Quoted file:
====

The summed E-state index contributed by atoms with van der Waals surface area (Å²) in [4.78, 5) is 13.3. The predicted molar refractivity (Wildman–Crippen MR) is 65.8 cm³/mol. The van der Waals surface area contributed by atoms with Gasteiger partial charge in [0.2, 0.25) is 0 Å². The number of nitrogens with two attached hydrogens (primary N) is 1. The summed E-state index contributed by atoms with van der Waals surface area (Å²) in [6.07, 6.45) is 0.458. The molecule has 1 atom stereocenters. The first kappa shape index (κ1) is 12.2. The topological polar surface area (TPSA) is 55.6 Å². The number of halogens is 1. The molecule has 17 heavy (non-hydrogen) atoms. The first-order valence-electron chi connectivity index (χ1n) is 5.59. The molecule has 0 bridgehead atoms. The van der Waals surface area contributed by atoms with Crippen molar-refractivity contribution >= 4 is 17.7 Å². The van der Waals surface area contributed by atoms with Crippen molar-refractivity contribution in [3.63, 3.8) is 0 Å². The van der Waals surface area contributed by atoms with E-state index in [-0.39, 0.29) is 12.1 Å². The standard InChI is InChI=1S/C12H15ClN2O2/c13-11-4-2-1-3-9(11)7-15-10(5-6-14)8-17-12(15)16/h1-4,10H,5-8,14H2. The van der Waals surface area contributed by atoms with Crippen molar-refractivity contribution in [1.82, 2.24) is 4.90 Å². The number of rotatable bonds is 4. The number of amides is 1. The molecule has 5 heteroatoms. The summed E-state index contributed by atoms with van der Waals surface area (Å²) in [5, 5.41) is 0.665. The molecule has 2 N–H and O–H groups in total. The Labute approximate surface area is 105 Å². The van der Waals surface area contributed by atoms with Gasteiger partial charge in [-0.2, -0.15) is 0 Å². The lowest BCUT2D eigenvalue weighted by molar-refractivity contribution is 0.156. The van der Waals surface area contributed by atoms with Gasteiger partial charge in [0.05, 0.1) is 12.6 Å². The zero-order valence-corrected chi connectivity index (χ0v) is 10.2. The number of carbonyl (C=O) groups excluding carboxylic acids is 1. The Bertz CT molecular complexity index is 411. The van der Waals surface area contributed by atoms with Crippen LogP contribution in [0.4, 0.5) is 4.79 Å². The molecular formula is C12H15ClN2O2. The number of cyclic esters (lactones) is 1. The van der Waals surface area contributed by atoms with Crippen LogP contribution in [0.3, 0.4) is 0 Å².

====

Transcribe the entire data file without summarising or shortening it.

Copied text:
The summed E-state index contributed by atoms with van der Waals surface area (Å²) in [4.78, 5) is 13.3. The predicted molar refractivity (Wildman–Crippen MR) is 65.8 cm³/mol. The van der Waals surface area contributed by atoms with Gasteiger partial charge in [0.2, 0.25) is 0 Å². The number of nitrogens with two attached hydrogens (primary N) is 1. The summed E-state index contributed by atoms with van der Waals surface area (Å²) in [6.07, 6.45) is 0.458. The molecule has 1 atom stereocenters. The first kappa shape index (κ1) is 12.2. The topological polar surface area (TPSA) is 55.6 Å². The number of halogens is 1. The molecule has 17 heavy (non-hydrogen) atoms. The first-order valence-electron chi connectivity index (χ1n) is 5.59. The molecule has 0 bridgehead atoms. The van der Waals surface area contributed by atoms with Crippen molar-refractivity contribution >= 4 is 17.7 Å². The van der Waals surface area contributed by atoms with Crippen molar-refractivity contribution in [3.63, 3.8) is 0 Å². The van der Waals surface area contributed by atoms with E-state index in [-0.39, 0.29) is 12.1 Å². The standard InChI is InChI=1S/C12H15ClN2O2/c13-11-4-2-1-3-9(11)7-15-10(5-6-14)8-17-12(15)16/h1-4,10H,5-8,14H2. The van der Waals surface area contributed by atoms with Crippen molar-refractivity contribution in [1.82, 2.24) is 4.90 Å². The number of rotatable bonds is 4. The number of amides is 1. The molecule has 5 heteroatoms. The summed E-state index contributed by atoms with van der Waals surface area (Å²) in [5, 5.41) is 0.665. The molecule has 2 N–H and O–H groups in total. The Labute approximate surface area is 105 Å². The van der Waals surface area contributed by atoms with Gasteiger partial charge in [-0.2, -0.15) is 0 Å². The lowest BCUT2D eigenvalue weighted by molar-refractivity contribution is 0.156. The van der Waals surface area contributed by atoms with Gasteiger partial charge in [0.05, 0.1) is 12.6 Å². The zero-order valence-corrected chi connectivity index (χ0v) is 10.2. The number of carbonyl (C=O) groups excluding carboxylic acids is 1. The Bertz CT molecular complexity index is 411. The van der Waals surface area contributed by atoms with Crippen LogP contribution in [0.4, 0.5) is 4.79 Å². The molecular formula is C12H15ClN2O2. The number of cyclic esters (lactones) is 1. The van der Waals surface area contributed by atoms with Crippen LogP contribution in [0.3, 0.4) is 0 Å².